The rover touched down on Mars last November but since last month it has remained stuck to the surface. According to scientists working on the mission, the heat probe from the rover had become lodged under the surface of the planet. Tilman Spohn, from the German Aerospace Centre who are working in conjunction with NASA admitted that they are still unsure of what actually stopped the probe from drilling.
According to Mr Spohn, the team will use the robotic arm to support the structure of the rover to see if the “mole” is sticking out.
The crew will however, have to be incredibly careful as Mr Spohn admitted that any option must be “carefully considered” at first.
If deep enough, he also revealed that the probe could continue to hammer through the blockage.
Mr Spohn said: “I think what we can do is just continue hammering and see if we get through that layer or not.”
READ MORE: NASA asteroid tracker: An asteroid will pass closer than the MOON
Unfortunately for the NASA crew, while drilling with the probe the instrument deflected from hard rock and has therefore been permanently lodged.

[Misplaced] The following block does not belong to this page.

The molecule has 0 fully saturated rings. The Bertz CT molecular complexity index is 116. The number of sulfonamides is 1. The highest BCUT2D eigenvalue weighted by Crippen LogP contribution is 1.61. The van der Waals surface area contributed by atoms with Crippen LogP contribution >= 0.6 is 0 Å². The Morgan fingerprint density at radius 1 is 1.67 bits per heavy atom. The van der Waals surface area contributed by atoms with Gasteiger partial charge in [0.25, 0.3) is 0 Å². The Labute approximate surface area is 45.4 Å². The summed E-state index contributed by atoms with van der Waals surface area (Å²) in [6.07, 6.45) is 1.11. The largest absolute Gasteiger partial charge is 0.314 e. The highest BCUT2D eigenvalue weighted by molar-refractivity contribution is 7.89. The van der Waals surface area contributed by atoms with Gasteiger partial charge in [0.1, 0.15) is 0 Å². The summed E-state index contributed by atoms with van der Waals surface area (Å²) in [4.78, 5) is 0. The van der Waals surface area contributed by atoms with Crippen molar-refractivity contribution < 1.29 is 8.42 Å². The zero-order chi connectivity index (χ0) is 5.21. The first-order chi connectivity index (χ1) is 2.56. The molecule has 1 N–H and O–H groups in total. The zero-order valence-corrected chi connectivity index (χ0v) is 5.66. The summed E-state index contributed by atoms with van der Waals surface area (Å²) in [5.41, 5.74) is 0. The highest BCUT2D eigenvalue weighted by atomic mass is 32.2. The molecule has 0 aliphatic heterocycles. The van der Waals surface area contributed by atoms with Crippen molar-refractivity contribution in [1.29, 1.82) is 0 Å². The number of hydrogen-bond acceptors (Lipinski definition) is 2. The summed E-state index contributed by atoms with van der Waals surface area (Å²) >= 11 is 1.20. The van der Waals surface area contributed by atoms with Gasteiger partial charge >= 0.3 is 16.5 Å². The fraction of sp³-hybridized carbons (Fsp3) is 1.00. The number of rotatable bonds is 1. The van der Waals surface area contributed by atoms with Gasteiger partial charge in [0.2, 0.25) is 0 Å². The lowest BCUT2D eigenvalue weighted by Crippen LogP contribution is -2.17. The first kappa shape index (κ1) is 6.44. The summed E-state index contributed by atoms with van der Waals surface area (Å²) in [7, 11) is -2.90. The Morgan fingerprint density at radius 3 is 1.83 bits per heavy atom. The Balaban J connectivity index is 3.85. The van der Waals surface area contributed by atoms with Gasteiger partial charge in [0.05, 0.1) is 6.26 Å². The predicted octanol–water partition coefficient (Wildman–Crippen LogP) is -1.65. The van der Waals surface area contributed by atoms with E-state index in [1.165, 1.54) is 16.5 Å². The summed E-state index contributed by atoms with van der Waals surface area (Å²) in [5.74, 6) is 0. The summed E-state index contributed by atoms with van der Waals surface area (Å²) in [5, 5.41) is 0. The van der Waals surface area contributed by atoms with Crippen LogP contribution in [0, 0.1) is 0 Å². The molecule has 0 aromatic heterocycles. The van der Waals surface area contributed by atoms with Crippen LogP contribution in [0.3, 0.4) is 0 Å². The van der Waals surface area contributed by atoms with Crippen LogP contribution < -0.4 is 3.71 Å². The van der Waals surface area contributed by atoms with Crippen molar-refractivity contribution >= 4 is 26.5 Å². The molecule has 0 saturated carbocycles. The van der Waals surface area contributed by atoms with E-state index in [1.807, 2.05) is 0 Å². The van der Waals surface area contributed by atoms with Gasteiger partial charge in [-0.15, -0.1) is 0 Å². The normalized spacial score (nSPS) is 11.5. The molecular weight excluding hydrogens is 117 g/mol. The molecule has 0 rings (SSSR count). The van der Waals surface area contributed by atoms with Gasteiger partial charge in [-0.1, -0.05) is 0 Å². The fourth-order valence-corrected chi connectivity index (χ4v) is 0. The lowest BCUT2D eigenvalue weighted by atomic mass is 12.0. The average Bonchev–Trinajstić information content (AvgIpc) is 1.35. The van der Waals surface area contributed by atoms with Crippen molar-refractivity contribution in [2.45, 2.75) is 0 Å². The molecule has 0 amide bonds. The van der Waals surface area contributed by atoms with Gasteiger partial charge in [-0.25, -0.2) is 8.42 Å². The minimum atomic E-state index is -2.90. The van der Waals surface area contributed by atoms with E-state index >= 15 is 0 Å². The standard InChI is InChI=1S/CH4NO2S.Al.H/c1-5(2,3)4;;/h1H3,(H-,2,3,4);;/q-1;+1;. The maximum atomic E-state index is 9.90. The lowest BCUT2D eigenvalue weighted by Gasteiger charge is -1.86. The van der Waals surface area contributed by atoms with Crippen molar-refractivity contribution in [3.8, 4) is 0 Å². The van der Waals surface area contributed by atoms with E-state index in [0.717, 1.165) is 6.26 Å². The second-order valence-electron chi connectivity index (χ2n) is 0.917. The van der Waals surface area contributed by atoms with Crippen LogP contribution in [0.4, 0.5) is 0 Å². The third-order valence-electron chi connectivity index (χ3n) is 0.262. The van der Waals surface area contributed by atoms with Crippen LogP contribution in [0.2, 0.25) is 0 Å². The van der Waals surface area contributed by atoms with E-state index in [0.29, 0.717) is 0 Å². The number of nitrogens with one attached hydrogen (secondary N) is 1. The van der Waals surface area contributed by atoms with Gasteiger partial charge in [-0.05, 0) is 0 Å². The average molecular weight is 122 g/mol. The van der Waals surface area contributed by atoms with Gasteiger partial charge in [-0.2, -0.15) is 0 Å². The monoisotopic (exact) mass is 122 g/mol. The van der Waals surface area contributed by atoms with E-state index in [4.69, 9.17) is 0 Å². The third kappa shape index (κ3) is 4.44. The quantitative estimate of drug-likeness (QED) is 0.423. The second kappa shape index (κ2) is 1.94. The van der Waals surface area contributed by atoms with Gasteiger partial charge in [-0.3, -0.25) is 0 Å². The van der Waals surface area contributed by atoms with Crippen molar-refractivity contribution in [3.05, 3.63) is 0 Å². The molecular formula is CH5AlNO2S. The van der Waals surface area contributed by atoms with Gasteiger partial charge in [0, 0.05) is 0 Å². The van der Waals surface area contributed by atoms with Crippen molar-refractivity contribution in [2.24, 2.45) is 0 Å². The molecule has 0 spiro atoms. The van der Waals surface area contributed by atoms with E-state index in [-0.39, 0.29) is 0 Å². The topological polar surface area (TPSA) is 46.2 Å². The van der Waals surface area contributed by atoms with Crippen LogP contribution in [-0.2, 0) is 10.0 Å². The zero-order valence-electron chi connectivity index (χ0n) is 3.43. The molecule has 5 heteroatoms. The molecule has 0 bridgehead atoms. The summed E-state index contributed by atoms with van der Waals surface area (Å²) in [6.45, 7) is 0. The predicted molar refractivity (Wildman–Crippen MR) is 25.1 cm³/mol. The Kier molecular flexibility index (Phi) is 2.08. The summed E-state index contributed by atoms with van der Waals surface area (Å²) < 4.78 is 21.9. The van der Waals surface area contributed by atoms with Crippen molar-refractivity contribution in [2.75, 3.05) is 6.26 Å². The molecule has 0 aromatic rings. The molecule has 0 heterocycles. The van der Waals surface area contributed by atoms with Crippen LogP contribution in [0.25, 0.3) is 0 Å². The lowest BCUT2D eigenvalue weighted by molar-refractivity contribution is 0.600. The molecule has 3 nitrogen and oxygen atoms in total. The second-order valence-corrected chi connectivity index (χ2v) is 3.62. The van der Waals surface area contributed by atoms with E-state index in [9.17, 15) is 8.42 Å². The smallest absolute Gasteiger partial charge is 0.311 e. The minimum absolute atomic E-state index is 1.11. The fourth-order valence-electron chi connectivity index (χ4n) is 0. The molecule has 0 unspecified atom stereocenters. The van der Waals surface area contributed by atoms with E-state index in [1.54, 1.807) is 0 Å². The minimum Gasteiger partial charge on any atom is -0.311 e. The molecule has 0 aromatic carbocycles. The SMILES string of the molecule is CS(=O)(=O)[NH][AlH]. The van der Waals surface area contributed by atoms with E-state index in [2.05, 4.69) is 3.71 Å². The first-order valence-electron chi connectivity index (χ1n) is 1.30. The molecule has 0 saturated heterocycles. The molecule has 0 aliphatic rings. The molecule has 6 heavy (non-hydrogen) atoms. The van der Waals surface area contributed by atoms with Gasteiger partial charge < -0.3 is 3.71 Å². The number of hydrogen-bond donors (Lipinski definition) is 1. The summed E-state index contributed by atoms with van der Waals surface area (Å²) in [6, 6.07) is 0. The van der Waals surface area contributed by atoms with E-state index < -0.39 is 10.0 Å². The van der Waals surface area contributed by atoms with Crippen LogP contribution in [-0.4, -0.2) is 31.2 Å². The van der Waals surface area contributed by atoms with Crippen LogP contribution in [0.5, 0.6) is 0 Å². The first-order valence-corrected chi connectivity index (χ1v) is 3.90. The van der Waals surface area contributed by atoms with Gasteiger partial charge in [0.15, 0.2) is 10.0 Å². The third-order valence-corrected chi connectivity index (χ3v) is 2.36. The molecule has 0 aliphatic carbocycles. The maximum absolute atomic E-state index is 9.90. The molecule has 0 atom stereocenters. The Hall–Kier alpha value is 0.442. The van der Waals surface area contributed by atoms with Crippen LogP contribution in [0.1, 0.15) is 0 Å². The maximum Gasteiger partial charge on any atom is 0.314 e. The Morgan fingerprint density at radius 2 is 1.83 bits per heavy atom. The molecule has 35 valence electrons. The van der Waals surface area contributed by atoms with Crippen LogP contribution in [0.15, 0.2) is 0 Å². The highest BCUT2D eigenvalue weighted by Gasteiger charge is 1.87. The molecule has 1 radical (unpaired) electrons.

The crew released the probe in order to detect heat flow in the planet’s crust but early into its mission, the “mole” as it’s termed, came under difficulty.
He said: “At about 30 centimetres depth we encountered something
“We don’t know yet if it’s a harder layer of regolith or a rock.”
READ MORE: Life on Mars? Did NASA Curiosity Rover photograph alien UFO on Mars?
After releasing a probe into the surface, the seismometer became lodged between the rock the team has speculated.
Since becoming stuck during its digging mission, the rover has been unable to move.
Although the probe became lodged in the planet’s surface, the rover has provided some dazzling images from the Red Planet.
Speaking recently, Don Banfield, head of InSight’s weather service said: “It gives you the sense of visiting an alien place.
“Mars has familiar atmospheric phenomena that are still quite different than those on Earth.”